I am working through Ben C. Smith’s Synoptic Project page and Mahlon H. Smith’s Hyper-Synopsis. Read the verses in Luke 1:5-25 (here, here), 1:26-38 (here, here), 1:39-56 (here, here, here), and 1:57-80 (here, here, here, here).
In this section, we have unique Lukan material (“L”) that provides predictions of the births of John and Jesus. There are many important key themes in these verses that will be echoed throughout Luke:
- Pairing women and men: see Felix Just’s “Story Pairs in Luke’s Gospel” and Marg Mowczko “Male-Female Pairs and Parallelism in Luke’s Gospel“
- Temple: see Peter Head’s “The Temple in Luke’s Gospel,” N. H. Taylor’s “The Jerusalem Temple in Luke-Acts,” and Ronald C. Fay’s “The Narrative Function of the Temple in Luke-Acts.”
- Holy Spirit: see Graham H. Twelftree’s “The Holy Spirit in Luke-Acts” and Felix Just’s “The Holy Spirit in the New Testament.”
- Vision of angel(s): see Luke 2:9-14; 24:4-7, 23; Acts 5:19-20; 8:26; 12:7-10, 23; 27:23-24.
- Jesus as “Lord” (kyrios): see the list of occurrences of kyrios in the New Testament here and C. Kavin Rowe’s Early Narrative Christology: The Lord in the Gospel of Luke.
- The theme of reversal in Mary’s Magnificat (Luke 1:46-55; cf. 6:20-26; 14:7-26). By the way, Mary’s song proves that she really did know!
- Forgiveness of sins (Luke 1:77; cf. 3:3; 24:47; Acts 2:38; 5:31; 10:43; 13:38; 26:18)
Whether one judges Luke to be independent or dependent on Matthew, I can see why Luke wanted to include these stories because they are so positive and memorable. On the other hand, if one were to judge Matthew to be dependent on Luke, I have a harder time seeing why Matthew would want to exclude these stories. Sure, Matthew’s infancy story echoes some of Matthew’s themes elsewhere too, but one would wonder why Matthew would pass over this section if he either knew Luke or these underlying traditions:
- John’s parents (cf. Luke 3:2): their Torah-observant piety might have appealed to Matthew and, to explain how John the Baptizer recognized Jesus when he tried to dissuade him from getting baptized (Matthew 3:15-16), Matthew could have found Luke’s notice that John’s mother Elizabeth was Mary’s kinswoman to be helpful (Luke 1:36, 40-45).
- Continuity with the Jewish Scriptures:
- the fulfillment of promises made to Abraham and his descendants (1:55, 68-75)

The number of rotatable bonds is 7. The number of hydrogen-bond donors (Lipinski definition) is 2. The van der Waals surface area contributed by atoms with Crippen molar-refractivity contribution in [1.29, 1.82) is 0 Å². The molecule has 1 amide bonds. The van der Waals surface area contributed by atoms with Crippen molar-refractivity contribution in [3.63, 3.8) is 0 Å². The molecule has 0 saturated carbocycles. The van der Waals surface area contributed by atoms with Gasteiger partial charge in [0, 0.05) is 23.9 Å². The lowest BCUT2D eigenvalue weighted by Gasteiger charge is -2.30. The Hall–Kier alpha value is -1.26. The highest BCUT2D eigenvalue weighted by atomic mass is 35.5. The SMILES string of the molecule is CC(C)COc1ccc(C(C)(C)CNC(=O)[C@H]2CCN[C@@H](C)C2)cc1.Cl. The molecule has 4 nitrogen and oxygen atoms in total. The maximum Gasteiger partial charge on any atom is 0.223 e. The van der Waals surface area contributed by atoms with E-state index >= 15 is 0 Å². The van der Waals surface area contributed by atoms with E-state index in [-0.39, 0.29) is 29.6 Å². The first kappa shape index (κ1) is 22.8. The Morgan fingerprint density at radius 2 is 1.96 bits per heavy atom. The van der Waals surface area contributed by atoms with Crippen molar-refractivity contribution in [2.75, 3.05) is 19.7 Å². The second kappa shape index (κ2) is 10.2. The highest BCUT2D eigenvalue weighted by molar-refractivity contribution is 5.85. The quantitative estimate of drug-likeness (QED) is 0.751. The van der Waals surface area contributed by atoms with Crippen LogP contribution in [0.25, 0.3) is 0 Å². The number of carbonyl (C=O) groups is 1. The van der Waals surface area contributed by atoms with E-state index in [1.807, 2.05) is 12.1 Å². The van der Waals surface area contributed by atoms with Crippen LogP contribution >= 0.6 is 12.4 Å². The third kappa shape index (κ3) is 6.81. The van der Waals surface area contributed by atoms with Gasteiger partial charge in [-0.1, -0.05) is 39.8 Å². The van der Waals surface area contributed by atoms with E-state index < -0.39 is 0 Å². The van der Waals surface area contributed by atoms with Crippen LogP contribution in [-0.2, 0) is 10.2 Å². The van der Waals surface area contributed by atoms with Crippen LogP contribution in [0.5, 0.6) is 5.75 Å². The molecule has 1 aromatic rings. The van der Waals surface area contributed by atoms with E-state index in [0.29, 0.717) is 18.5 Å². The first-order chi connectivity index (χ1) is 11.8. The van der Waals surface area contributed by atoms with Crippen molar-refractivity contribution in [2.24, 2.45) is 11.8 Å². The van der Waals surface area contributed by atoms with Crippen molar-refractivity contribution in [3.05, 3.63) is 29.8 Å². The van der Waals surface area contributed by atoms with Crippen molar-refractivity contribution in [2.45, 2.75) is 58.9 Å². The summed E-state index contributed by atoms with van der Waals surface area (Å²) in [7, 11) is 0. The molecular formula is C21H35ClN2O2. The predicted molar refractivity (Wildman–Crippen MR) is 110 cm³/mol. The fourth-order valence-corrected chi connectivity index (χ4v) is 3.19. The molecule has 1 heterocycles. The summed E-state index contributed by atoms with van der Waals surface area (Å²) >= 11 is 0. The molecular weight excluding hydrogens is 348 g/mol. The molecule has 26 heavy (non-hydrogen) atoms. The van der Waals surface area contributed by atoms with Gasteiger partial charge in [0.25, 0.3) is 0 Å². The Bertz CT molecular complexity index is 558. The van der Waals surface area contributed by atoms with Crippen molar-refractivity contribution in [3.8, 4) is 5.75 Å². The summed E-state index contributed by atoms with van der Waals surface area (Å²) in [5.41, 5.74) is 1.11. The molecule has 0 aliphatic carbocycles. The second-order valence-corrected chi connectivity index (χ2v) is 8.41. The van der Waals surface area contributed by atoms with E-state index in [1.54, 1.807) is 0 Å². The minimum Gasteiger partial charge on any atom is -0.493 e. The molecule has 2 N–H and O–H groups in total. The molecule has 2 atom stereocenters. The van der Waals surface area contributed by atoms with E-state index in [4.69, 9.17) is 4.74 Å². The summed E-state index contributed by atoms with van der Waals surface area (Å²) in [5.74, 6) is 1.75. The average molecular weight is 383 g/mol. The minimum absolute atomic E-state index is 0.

- the scriptural trope of the barren woman who is granted fertility (Sarai, Rebekah, Rachel, Manoah’s wife, and especially Hannah who dedicated her hoped-for child in the temple),
- the name of the angel “Gabriel” (cf. Daniel 8:16; 9:21)
- the Nazarite vow (Luke 1:15; cf. Luke 7:33/Matthew 11:18)
- the allusion to the prediction in Malachi 4:5-6 about Elijah redivivus (Luke 1:17), especially when Matthew makes the connection of Elijah and John more explicit than Mark (Matthew 17:13; Matthew 17:10-12/Mark 9:11-13).
- the expression “house” or “throne” of David (Matthew 1:1, 20 describes Jesus and Joseph as “son of David”).
- the explicit explanation of how the Holy Spirit enabled the virgin Mary to conceive and the link to Jesus’s divine sonship (1:34-35; compare to Matthew 1:18, 23).
Nevertheless, there are a few potential agreements that are worthy of further consideration:
- It is not unfathomable that Matthew and Luke independently supplemented Mark’s account with an infancy narrative given that this was a feature of other ancient bioi or “lives,” while it is harder to explain Mark’s omission of Jesus’s birth (e.g. perhaps Mark begins with the church’s proclamation of the preaching of John the Baptizer like in the speeches in Acts).
- Nevertheless, the focus on Joseph in Matthew and on Mary in Luke could either be a coincidence (e.g. Luke distinctly spotlights other named women in 1:5-25, 39-45, 59-80; 2:36-38; 8:2-3; 10:38-42) or could be a deliberate shift in response to the other Gospel.
- There is an agreement in Luke 1:31 and Matthew 1:21: Luke’s “you will bear a son” [texē huion] and Matthew’s “but she will bear a son” [texetai de huion] differs due to the weak conjunction de and the second person address to Mary in Luke or third-person reference to Mary when addressed to Joseph in Matthew. There is a six-word verbatim agreement in the line “and you will call the name of him Jesus” [kai kaleseis to onoma autou Iēsoun] which Matthew follows with an explanation of the name. Does this demand literary contact between the Gospels, a shared infancy source, or a short saying preserved intact in the oral tradition and put in two different contexts in the respective narratives?